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Survey points to key role of union

BEA DOTTIN, [email protected]

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Barbadians employed by all-inclusive hotels here are better off than their counterparts in Kenya and Tenerife, with most of them happy with their “overall remuneration” and the majority satisfied with their jobs.
That’s what they told British ethical tourism charity Tourism Concern in a recent survey, which also highlighted the influential role the trade union movement played in securing better deals for local hotel workers.
Thirteen Barbados hotels, with a combined 86 respondents, took part in the survey that examined the impact all-inclusive hotels had on working conditions and labour rights. This included six all-inclusive properties.
According to the research report, most all-inclusive hotel workers here had no problem with their pay. “Wages quoted by respondents from Barbados varied from $1 500 to over $2 000 per month, approximately twice the minimum wage of $800 although less than the median wage of $5 000. Most respondents felt levels of pay were roughly equivalent with comparable jobs. As in the other countries, tips in all inclusive hotels in Barbados are low. Whilst tips in other types of hotels vary, they can be over $100 a week, particularly in higher starred hotels,” the report said.
“In Barbados there is a ten per cent service charge which is shared by employees according to a points system agreed between the Barbados Workers’ Union and employers. Workers in Barbados were the most satisfied with their overall remuneration.”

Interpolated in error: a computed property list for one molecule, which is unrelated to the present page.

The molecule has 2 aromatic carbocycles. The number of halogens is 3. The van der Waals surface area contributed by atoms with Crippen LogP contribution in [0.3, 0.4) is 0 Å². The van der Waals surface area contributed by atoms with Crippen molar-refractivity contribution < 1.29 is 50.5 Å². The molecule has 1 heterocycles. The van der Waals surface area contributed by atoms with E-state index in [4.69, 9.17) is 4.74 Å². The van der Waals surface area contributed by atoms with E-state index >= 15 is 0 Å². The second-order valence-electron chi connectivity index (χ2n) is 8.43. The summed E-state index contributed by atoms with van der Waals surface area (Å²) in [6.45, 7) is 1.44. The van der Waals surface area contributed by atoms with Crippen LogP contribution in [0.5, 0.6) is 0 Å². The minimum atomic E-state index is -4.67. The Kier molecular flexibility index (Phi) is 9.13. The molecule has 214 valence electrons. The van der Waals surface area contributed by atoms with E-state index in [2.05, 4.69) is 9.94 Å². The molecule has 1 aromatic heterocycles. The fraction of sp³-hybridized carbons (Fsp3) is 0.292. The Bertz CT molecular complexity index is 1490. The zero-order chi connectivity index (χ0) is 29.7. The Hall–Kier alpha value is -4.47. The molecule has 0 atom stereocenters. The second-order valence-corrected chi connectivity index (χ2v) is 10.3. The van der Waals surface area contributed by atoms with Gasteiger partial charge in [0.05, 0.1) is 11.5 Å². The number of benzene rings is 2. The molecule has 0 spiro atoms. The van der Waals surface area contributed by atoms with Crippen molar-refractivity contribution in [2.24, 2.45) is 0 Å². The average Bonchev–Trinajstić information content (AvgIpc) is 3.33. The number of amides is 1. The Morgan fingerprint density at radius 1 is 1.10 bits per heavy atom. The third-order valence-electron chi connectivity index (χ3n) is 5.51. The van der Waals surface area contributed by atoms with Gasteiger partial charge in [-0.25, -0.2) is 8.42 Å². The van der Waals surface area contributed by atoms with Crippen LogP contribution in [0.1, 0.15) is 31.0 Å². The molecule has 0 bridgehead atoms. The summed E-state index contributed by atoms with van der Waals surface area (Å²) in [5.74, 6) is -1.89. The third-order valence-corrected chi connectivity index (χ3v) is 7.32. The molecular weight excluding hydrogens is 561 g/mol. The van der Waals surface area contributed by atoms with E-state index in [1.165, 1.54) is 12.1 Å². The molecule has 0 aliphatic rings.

The survey also said that survey respondents from the island “showed the highest levels of job satisfaction overall, and fewer responded that they would like to change jobs than in the other countries”.
“There were somewhat more dissatisfied workers in the all-inclusive hotels which interviews and focus groups suggest could be related to greater workload due to many guests remaining in the hotel all day. The fact that one or two individual hotels showed particularly high levels of satisfaction, whilst employees in others complained about how management treat staff, demonstrates the importance of individual management style.”
Another significant difference Tourism Concern found related to the involvement and influence of trade unions representing hotel workers, and the role of the Social Partnership.
“The tripartite Social Partnership in Barbados (between Government, unions – including the Barbados Workers Union who represent hotel workers – and employers), has facilitated the signing of a number of protocols addressing social and economic problems, and workers’ rights have been enshrined in law,” the report observed.
“It is clear that, despite sometimes being problematic, the process has improved working conditions for workers in general. A lot of the significant progress for hotel workers has been negotiated by the Barbados Workers’ Union, via collective bargaining, against this backdrop.”
It also pointed out, however, that “the seasonal nature of tourism means that jobs in the industry are not secure”, something that “is particularly exacerbated by short-term contracts by which hotels create a flexible workforce”. (SC)